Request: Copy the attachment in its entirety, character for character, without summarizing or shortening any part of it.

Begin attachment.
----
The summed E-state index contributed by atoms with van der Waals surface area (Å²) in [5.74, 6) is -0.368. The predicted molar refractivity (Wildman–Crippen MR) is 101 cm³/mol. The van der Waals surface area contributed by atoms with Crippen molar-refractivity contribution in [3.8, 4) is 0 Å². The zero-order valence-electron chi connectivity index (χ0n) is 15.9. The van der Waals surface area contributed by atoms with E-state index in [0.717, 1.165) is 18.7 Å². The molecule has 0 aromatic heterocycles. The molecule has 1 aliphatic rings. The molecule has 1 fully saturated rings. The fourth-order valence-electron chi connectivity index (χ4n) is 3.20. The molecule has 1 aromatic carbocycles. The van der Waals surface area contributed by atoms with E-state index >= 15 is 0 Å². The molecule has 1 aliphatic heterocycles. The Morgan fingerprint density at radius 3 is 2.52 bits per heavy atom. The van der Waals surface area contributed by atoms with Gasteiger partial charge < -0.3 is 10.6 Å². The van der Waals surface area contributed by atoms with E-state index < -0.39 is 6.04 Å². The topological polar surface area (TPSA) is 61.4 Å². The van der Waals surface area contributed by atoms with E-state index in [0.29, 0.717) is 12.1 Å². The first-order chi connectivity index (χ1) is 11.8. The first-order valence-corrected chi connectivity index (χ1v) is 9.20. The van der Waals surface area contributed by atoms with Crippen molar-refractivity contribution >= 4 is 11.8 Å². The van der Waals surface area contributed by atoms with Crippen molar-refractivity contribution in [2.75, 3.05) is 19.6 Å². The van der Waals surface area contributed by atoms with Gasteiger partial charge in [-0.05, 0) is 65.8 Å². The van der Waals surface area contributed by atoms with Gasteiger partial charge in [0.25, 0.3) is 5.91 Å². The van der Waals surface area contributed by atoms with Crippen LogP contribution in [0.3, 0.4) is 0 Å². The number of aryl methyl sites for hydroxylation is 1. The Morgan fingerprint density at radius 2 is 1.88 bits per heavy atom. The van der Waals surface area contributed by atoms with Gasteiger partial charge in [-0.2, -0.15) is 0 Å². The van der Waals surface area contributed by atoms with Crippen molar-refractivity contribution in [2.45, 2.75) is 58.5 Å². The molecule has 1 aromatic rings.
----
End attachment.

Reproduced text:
The summed E-state index contributed by atoms with van der Waals surface area (Å²) in [5.74, 6) is -0.368. The predicted molar refractivity (Wildman–Crippen MR) is 101 cm³/mol. The van der Waals surface area contributed by atoms with Crippen molar-refractivity contribution in [3.8, 4) is 0 Å². The zero-order valence-electron chi connectivity index (χ0n) is 15.9. The van der Waals surface area contributed by atoms with E-state index in [0.717, 1.165) is 18.7 Å². The molecule has 0 aromatic heterocycles. The molecule has 1 aliphatic rings. The molecule has 1 fully saturated rings. The fourth-order valence-electron chi connectivity index (χ4n) is 3.20. The molecule has 1 aromatic carbocycles. The van der Waals surface area contributed by atoms with E-state index >= 15 is 0 Å². The molecule has 1 aliphatic heterocycles. The Morgan fingerprint density at radius 3 is 2.52 bits per heavy atom. The van der Waals surface area contributed by atoms with Gasteiger partial charge < -0.3 is 10.6 Å². The van der Waals surface area contributed by atoms with E-state index < -0.39 is 6.04 Å². The topological polar surface area (TPSA) is 61.4 Å². The van der Waals surface area contributed by atoms with E-state index in [0.29, 0.717) is 12.1 Å². The first-order chi connectivity index (χ1) is 11.8. The first-order valence-corrected chi connectivity index (χ1v) is 9.20. The van der Waals surface area contributed by atoms with Crippen molar-refractivity contribution >= 4 is 11.8 Å². The van der Waals surface area contributed by atoms with Crippen molar-refractivity contribution in [2.75, 3.05) is 19.6 Å². The van der Waals surface area contributed by atoms with Gasteiger partial charge in [-0.05, 0) is 65.8 Å². The van der Waals surface area contributed by atoms with Gasteiger partial charge in [0.25, 0.3) is 5.91 Å². The van der Waals surface area contributed by atoms with Crippen LogP contribution in [0.3, 0.4) is 0 Å². The number of aryl methyl sites for hydroxylation is 1. The Morgan fingerprint density at radius 2 is 1.88 bits per heavy atom. The van der Waals surface area contributed by atoms with Gasteiger partial charge in [-0.2, -0.15) is 0 Å². The van der Waals surface area contributed by atoms with Crippen molar-refractivity contribution in [2.45, 2.75) is 58.5 Å². The molecule has 1 aromatic rings.